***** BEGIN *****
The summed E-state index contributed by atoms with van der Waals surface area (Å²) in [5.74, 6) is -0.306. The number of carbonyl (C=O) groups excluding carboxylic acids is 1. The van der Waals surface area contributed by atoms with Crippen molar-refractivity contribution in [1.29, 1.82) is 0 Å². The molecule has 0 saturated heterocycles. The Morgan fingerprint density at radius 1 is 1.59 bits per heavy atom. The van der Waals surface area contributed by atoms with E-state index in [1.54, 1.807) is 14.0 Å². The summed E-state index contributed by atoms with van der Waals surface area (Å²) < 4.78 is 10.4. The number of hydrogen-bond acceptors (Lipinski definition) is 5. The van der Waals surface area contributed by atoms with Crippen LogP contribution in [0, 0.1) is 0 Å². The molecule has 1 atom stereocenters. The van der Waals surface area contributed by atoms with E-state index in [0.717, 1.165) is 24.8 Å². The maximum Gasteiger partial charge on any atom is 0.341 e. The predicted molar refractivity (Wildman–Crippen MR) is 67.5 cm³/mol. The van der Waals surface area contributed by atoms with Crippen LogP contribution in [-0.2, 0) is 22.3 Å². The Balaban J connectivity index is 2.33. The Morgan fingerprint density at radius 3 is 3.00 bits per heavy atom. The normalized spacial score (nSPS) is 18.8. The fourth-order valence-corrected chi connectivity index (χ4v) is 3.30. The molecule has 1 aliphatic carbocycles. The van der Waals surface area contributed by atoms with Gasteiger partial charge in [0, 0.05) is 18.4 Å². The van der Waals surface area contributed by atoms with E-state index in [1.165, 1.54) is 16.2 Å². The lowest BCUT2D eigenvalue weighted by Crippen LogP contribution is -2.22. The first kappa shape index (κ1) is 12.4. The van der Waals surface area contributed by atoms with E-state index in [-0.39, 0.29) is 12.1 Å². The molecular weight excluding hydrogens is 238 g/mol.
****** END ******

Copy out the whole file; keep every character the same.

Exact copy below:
The summed E-state index contributed by atoms with van der Waals surface area (Å²) in [5.74, 6) is -0.306. The number of carbonyl (C=O) groups excluding carboxylic acids is 1. The van der Waals surface area contributed by atoms with Crippen molar-refractivity contribution in [1.29, 1.82) is 0 Å². The molecule has 0 saturated heterocycles. The Morgan fingerprint density at radius 1 is 1.59 bits per heavy atom. The van der Waals surface area contributed by atoms with E-state index in [1.54, 1.807) is 14.0 Å². The summed E-state index contributed by atoms with van der Waals surface area (Å²) < 4.78 is 10.4. The number of hydrogen-bond acceptors (Lipinski definition) is 5. The van der Waals surface area contributed by atoms with Crippen LogP contribution in [0, 0.1) is 0 Å². The molecule has 1 atom stereocenters. The van der Waals surface area contributed by atoms with E-state index in [0.717, 1.165) is 24.8 Å². The maximum Gasteiger partial charge on any atom is 0.341 e. The predicted molar refractivity (Wildman–Crippen MR) is 67.5 cm³/mol. The van der Waals surface area contributed by atoms with Crippen LogP contribution in [-0.2, 0) is 22.3 Å². The Balaban J connectivity index is 2.33. The Morgan fingerprint density at radius 3 is 3.00 bits per heavy atom. The normalized spacial score (nSPS) is 18.8. The fourth-order valence-corrected chi connectivity index (χ4v) is 3.30. The molecule has 1 aliphatic carbocycles. The van der Waals surface area contributed by atoms with Gasteiger partial charge in [0, 0.05) is 18.4 Å². The van der Waals surface area contributed by atoms with E-state index in [1.165, 1.54) is 16.2 Å². The lowest BCUT2D eigenvalue weighted by Crippen LogP contribution is -2.22. The first kappa shape index (κ1) is 12.4. The van der Waals surface area contributed by atoms with E-state index in [-0.39, 0.29) is 12.1 Å². The molecular weight excluding hydrogens is 238 g/mol.